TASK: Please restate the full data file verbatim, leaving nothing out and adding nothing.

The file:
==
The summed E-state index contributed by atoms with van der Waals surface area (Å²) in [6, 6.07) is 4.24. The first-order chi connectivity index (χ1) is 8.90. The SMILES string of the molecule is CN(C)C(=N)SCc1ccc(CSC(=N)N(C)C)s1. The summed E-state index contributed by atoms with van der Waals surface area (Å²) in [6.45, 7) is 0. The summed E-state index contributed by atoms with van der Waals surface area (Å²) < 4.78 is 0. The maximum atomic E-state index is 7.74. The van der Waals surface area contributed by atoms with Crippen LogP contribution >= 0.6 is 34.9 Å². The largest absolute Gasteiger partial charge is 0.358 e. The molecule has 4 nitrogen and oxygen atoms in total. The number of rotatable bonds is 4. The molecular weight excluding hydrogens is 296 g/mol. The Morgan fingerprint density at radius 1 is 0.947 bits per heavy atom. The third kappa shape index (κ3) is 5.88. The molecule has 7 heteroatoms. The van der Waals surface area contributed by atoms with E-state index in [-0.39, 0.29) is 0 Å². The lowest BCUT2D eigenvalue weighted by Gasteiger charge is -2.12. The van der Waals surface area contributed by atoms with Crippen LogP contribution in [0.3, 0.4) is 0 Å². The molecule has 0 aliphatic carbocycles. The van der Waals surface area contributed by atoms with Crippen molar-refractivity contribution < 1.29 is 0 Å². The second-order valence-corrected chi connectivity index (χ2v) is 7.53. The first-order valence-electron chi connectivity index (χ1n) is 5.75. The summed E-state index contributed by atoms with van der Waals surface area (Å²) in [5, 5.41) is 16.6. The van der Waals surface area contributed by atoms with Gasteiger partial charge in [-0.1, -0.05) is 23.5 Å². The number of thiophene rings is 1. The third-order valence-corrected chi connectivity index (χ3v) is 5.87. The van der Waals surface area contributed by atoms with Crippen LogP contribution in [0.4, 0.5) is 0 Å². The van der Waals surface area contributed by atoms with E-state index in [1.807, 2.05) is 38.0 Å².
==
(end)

The summed E-state index contributed by atoms with van der Waals surface area (Å²) in [6, 6.07) is 4.24. The first-order chi connectivity index (χ1) is 8.90. The SMILES string of the molecule is CN(C)C(=N)SCc1ccc(CSC(=N)N(C)C)s1. The summed E-state index contributed by atoms with van der Waals surface area (Å²) in [6.45, 7) is 0. The summed E-state index contributed by atoms with van der Waals surface area (Å²) < 4.78 is 0. The maximum atomic E-state index is 7.74. The van der Waals surface area contributed by atoms with Crippen LogP contribution >= 0.6 is 34.9 Å². The largest absolute Gasteiger partial charge is 0.358 e. The molecule has 4 nitrogen and oxygen atoms in total. The number of rotatable bonds is 4. The molecular weight excluding hydrogens is 296 g/mol. The Morgan fingerprint density at radius 1 is 0.947 bits per heavy atom. The third kappa shape index (κ3) is 5.88. The molecule has 7 heteroatoms. The van der Waals surface area contributed by atoms with E-state index in [-0.39, 0.29) is 0 Å². The lowest BCUT2D eigenvalue weighted by Gasteiger charge is -2.12. The van der Waals surface area contributed by atoms with Crippen LogP contribution in [0.3, 0.4) is 0 Å². The molecule has 0 aliphatic carbocycles. The van der Waals surface area contributed by atoms with Crippen molar-refractivity contribution < 1.29 is 0 Å². The second-order valence-corrected chi connectivity index (χ2v) is 7.53. The first-order valence-electron chi connectivity index (χ1n) is 5.75. The summed E-state index contributed by atoms with van der Waals surface area (Å²) in [5, 5.41) is 16.6. The van der Waals surface area contributed by atoms with Gasteiger partial charge in [-0.1, -0.05) is 23.5 Å². The number of thiophene rings is 1. The third-order valence-corrected chi connectivity index (χ3v) is 5.87. The van der Waals surface area contributed by atoms with Crippen LogP contribution in [0.4, 0.5) is 0 Å². The van der Waals surface area contributed by atoms with E-state index in [1.807, 2.05) is 38.0 Å².